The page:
Sunday, January 30, 2011

Pangea supercontinent breakup rifting in Arizona

AZGS senior geologists Jon Spencer and Steve Richard (and 3 co-authors) have a new paper published online in the GSA Bulletin, that describes a Jurassic-aged rift basin that came close to breaking apart Arizona, during the breakup of the Pangea supercontinent [right, credit, C.R. Scotese]. Jon offered the history of their work on this project:

This study began in the early 1980s with Steve Richard’s Master’s thesis (1982), continued with mapping the Little Harquahala Mountains (OFR 85-09), Granite Wash Mountains (OFR 89-04 and AZGS Map 30), Plomosa Mountains (OFR 93-9), and New Water Mountains (94-14). That work did not answer basic questions about the origin of the McCoy Mountains Formation, including its age (Upper Jurassic or Upper Cretaceous?) so we went after the geochemistry of the interbedded basalts (OFR-99-1). When detrital-zircon dating became affordable, Steve and I did a sample collecting trip in 2004. We even got a date on a basalt from samples collected on that trip, which, along with the detrital zircon data, solved the big problems of age and origin of the McCoy Mountains Formation.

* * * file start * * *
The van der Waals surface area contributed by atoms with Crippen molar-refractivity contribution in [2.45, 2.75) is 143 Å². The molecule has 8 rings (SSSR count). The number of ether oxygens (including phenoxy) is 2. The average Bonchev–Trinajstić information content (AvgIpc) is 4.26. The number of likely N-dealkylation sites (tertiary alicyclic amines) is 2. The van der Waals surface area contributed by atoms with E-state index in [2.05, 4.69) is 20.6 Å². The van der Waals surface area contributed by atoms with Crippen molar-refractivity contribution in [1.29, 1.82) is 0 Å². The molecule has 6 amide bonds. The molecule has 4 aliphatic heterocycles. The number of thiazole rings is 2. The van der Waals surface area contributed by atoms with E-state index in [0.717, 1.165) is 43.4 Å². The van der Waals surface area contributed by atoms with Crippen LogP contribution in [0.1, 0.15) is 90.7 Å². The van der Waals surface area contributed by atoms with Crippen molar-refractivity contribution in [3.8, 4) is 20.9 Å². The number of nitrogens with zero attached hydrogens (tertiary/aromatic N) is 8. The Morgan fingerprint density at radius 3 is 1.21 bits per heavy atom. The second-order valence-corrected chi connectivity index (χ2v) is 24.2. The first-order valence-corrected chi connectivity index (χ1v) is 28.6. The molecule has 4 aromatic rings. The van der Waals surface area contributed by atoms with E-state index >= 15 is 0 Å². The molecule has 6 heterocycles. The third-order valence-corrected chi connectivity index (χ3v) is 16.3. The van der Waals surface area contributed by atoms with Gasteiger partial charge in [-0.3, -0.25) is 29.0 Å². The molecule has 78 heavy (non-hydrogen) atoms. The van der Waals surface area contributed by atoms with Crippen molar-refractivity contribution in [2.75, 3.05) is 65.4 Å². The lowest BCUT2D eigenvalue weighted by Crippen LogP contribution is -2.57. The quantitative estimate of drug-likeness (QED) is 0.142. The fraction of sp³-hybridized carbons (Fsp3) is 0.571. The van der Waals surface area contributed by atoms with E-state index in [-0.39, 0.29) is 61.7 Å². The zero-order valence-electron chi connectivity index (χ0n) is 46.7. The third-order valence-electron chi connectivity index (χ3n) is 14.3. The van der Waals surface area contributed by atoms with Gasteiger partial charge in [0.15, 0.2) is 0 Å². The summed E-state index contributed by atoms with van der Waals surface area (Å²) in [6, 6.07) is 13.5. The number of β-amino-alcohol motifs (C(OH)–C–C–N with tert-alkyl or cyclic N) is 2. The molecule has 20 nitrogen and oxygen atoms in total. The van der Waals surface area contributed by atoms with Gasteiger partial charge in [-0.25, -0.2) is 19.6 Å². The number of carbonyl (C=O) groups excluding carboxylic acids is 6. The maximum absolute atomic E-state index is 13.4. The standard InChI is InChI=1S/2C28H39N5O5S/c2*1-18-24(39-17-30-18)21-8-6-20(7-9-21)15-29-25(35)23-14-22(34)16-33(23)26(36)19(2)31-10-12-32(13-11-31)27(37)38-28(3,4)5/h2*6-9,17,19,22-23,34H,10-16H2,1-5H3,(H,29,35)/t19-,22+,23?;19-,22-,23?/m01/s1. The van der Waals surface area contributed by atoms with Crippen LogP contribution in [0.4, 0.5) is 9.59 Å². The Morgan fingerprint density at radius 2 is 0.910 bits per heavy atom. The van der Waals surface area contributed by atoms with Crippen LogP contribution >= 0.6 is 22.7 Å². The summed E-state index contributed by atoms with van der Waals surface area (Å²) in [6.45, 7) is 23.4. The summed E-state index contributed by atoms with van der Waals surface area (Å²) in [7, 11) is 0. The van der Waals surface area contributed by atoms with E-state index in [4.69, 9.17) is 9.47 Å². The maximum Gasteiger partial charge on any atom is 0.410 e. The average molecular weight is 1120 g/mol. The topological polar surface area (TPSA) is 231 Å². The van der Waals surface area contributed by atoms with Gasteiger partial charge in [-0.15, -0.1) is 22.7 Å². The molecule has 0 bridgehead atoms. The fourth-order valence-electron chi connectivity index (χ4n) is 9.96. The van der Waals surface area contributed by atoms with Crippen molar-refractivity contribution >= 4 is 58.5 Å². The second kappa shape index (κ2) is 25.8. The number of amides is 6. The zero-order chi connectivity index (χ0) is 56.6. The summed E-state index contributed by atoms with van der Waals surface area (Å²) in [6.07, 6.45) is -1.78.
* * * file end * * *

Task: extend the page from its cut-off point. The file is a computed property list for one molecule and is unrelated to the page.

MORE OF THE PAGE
These new results led to the paper which looks at the breakup of the Pangea supercontinent, which consisted of all the earth's continent, by late in the Paleozoic Era (at about 250 Ma). "Africa separated from the eastern North America, and northern South America separated from southern North America. Arizona almost broke apart too in the late Jurassic (at about 155 Ma). At that time the McCoy Mountains Formation was first deposited in western Arizona (mostly La Paz County) and the Bisbee Group was deposited in southeastern Arizona. These two formations filled the rift valley that stopped rifting before southernmost Arizona was carried away by plate tectonic drift. The new study identified distinctive geochemical characteristics of rift-related basalts in the McCoy Mountains Formation, reported the first geochronologic date on the basalt (154 Ma), and determined the basic sources of the sands that were shed into the basin.

Ref: Spencer, J.E., Richard, S.M., Gehrels, G.E., Gleason, J.D., and Dickinson, W.R., 2011, Age and tectonic setting of the Mesozoic McCoy Mountains Formation in western Arizona, U.S.A.: Geological Society of American Bulletin, (electronic version published on January 26, 2011, doi:10.1130/B30206.1)

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